• A landmark NIDDK-supported clinical trial and follow-up study, the Diabetes Control and Complications Trial/Epidemiology of Diabetes Interventions and Complications, showed that early and intensive blood glucose control dramatically delays or prevents the eye, nerve, kidney, and heart complications of type 1 diabetes—making early and intensive blood glucose control the standard treatment worldwide. NIDDK-supported research has also contributed to many new FDA-approved technologies that are giving people new options for managing their disease with more precise, less burdensome methods. For example, there are continuous glucose monitors (CGM) that provide real-time data of blood glucose levels without the need for finger sticks, improved formulations of insulin and glucagon (a hormone that raises blood glucose levels when an individual has hypoglycemia, or dangerously low blood glucose levels), and hybrid artificial pancreas devices that pair a CGM with an insulin pump to sense blood glucose and adjust insulin dosage automatically. Even with these major advances, managing type 1 diabetes still places a large burden on patients and caregivers.

Tomorrow

  • New glucose management technologies and approaches—such as artificial pancreas systems that require minimal or no patient input, or methods to replace beta cells so people start producing their own insulin again—will enable people with type 1 diabetes to achieve recommended blood glucose levels with less burden, prevent long-term complications, avoid hypoglycemia, and improve health.

Today

  • Scientists have learned a great deal about the genetic contributors and underlying biology of type 1 diabetes, leading to the development of accurate tests to predict disease risk. This knowledge has enabled the pursuit of clinical trials to try to prevent or slow the disease before clinical onset. For example, a trial conducted by NIDDK’s Type 1 Diabetes TrialNet was the first to show that, with early preventive treatment targeting the immune system, clinical type 1 diabetes can be delayed by 2 or more years among people who are at high risk. The delay in developing type 1 diabetes is incredibly important given that it would also delay the time a person develops significant complications of the disease.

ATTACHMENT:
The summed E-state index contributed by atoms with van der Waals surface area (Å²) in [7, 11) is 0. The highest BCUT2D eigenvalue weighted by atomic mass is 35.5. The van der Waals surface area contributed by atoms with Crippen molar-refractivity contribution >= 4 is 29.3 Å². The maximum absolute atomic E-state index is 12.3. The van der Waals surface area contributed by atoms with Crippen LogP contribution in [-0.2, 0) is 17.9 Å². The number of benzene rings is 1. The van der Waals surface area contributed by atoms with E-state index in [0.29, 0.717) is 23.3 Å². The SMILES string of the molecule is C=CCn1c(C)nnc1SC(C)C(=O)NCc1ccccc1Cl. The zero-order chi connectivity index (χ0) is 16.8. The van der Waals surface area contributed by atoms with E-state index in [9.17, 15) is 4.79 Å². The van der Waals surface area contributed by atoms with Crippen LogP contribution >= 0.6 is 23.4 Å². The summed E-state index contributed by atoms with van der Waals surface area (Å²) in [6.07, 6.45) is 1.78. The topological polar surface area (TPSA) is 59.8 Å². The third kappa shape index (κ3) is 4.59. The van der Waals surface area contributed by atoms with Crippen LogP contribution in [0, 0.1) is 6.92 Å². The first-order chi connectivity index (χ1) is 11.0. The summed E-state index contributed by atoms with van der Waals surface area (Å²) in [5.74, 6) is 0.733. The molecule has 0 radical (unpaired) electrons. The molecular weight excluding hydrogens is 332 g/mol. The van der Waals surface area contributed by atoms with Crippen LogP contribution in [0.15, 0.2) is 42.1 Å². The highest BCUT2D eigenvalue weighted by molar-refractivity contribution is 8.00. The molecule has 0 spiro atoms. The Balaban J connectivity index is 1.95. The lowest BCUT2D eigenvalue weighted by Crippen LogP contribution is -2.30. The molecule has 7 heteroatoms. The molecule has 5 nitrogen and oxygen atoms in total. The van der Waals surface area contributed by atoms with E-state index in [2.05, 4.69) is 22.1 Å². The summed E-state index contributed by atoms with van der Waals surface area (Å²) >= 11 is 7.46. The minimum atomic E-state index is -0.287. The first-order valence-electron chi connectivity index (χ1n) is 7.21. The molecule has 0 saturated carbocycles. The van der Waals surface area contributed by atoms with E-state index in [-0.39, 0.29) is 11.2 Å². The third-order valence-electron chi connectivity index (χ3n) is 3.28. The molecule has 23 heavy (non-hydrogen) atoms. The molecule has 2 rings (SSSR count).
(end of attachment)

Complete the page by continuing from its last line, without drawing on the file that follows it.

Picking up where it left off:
Tomorrow

  • It is anticipated that scientists will identify new approaches to prevent or slow progression of type 1 diabetes. Emerging research, such as through NIDDK’s TEDDY study, will reveal environmental contributors to the disease, leading to the development of new preventive therapies.

Today

  • NIDDK-supported research has led to new knowledge about the biology of beta cells, enabling the development of new methods for large-scale laboratory production of these cells. Researchers are also studying strategies to protect these new beta cells from the autoimmune attack once transplanted into people with the disease. The NIDDK’s Human Islet Research Network is studying approaches for regenerating beta cells and is developing innovative technologies for testing therapies, such as “islet chips” that replicate the structure and function of human islets in a laboratory setting.

Tomorrow

  • Continued research may one day enable scientists to generate sufficient quantities of beta cells, implant them into a person with type 1 diabetes, and protect the newly transplanted beta cells from the autoimmune attack. Alternatively, beta cells remaining in the pancreas of a person with type 1 diabetes are stimulated to replicate, or other types of pancreatic cells are prompted to convert to beta cells. Restoring beta cell function in a person with type 1 diabetes eliminates the need for insulin administration and prevents disease complications.